Indonesia's Beer Ban Continues to Cost Lives as Toxic Black Market Brew Kills Nearly 100

The problem keeps getting worse.

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Apr 11 2018, 10:14am

A steam roller crushes bottles of illegal liquor seized by police in West Jakarta. Photo by Beawiharta/Reuters.

It's called "miras oplosan," and it just might be the deadliest alcoholic drink in the world. This often toxic brew, a homemade cocktail full of dangerous additives like cologne, nail polish remover, and mosquito repellant, is readily available across Indonesia—where a ban on the sale of safer alcoholic drinks like beer in minimarkets is still in effect.

Last week, 90 people died in a spate of fatalities that hit multiple locations at the same time. There were deaths in Jakarta, West Java, and Papua, with 45 fatalities alone in the city of Bandung—which has since declared a state of emergency in an attempt to stop the body count from climbing higher.

"The effects kick in 10 minutes after consumption," Enggar Pareanom, the chief of the drugs division at the West Java Police, told local media about the toxic brew. "Some of them got on their motorbike and immediately fell over."

Police in Bandung arrested the owners of two small shops accused of selling the deadly liquor. And, nationwide, officers routinely sweep the streets, confiscating bottles of miras oplosan and crushing them with a stream roller in highly publicized press events.

A victim's coffin is loaded into the back of a hearse in Bandung, West Java. Photo by Raisan Al Farisi/Antara Foto/Reuters

But there's an even easier way to stop all these deaths, it's just not a solution that's going to win anyone political points in Indonesia—end the beer ban.

This ban, a controversial move by the Ministry of Trade that seems to affect everywhere but Bali, pulled popular, and cheap, local beers like Bintang and Anker off the shelves of convenience stores back in 2015 in a decision many saw as a gift to religious fundamentalists (it was the hardline Islamic Defenders Front (FPI) who originally brought alcohol bans before the Supreme Court—and won—in 2013).

But the ministry's regulations failed to curb the sale miras oplosan, a homemade alcohol sold on the black market. This has created an environment where, today, it's far easier to get your hands on a bottle of unregulated, potentially deadly liquor than a bottle of beer brewed by a legitimate company.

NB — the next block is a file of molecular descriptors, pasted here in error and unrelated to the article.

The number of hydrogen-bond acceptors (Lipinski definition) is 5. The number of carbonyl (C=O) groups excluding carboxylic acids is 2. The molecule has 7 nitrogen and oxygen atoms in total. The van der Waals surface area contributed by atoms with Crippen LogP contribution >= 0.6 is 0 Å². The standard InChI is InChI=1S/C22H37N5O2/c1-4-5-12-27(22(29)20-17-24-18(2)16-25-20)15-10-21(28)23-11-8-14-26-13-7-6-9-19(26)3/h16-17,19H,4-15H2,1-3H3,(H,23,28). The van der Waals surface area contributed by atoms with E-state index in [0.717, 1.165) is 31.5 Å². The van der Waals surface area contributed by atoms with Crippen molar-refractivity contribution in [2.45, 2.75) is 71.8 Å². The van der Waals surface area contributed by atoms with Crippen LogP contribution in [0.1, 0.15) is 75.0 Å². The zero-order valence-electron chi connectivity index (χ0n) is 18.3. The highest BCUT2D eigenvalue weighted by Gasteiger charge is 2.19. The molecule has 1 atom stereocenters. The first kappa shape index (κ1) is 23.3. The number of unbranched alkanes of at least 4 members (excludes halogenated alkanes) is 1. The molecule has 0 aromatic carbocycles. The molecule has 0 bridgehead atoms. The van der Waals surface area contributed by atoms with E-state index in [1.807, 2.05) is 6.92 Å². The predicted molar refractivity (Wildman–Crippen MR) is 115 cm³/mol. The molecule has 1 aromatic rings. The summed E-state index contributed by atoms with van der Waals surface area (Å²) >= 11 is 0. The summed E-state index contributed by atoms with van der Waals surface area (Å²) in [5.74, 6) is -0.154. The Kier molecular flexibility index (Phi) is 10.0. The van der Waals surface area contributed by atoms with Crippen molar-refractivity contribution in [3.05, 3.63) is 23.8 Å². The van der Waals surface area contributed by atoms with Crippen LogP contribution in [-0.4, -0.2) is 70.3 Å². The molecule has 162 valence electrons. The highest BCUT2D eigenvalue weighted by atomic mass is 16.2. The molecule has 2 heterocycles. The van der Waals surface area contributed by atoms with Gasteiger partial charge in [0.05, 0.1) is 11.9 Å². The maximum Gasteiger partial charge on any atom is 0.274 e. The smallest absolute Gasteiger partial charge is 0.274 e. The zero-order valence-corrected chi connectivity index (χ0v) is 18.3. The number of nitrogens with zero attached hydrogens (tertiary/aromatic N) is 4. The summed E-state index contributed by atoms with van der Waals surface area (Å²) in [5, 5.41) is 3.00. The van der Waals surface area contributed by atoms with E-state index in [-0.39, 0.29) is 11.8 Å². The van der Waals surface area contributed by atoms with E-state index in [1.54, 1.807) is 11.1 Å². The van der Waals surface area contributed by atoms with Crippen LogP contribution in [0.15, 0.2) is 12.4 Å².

Here's why: while the ministry's ban still allowed supermarkets, bars, restaurants, and hotels to sell beer, it shut-off lower income Indonesians from what was once a vibrant part of their nightlife scene—minimarkets. Before the ban, minimarkets like Indomaret and 7-Eleven were popular hang out spots for those who couldn't afford to drink at bars, where a bottle of beer can cost three times more than it does in a store. And hard alcohol like whiskey and vodka are so heavily taxed that they are out of reach for most lower-income Indonesians.

But, despite what religious hardliners say, plenty of people still want to drink. And after the beer ban, miras oplosan is one of what are really only a handful of options available for a lot of people.

“For lower-income citizens, buying legal alcohol has become a challenge," said Devie Rahmawati, a lecturer at Universitas Indonesia. "The demand is answered by black market traders who saw the potential economy of these second-rate alcoholic drinks."

The thing is, none of this is really a surprise. Experts predicted the deadly consequences of the beer ban back when it first went into effect. Last year. VICE ran a story about how deaths from bootleg liquor had gone up 226 percent once the bans started to be enforced. During the same period, the number of shops selling miras oplosan rose 75 percent, according to a report by the Center for Indonesian Policy Studies (CIPS).

When the government is unable to regulate the sale of an illegal liquor on the black market, the only way to curb deaths from toxic miras oplosan is to reverse the beer ban and provide them with a safer alternative, Rofi Udarrojat, a researcher at CIPS, wrote in the report.

“The government instead takes an opposite stand by banning alcoholic drinks,” Rofi wrote. "Without realistic and rational planning, the issue of illegal alcohol sales and consumption will only lead to more deaths.”

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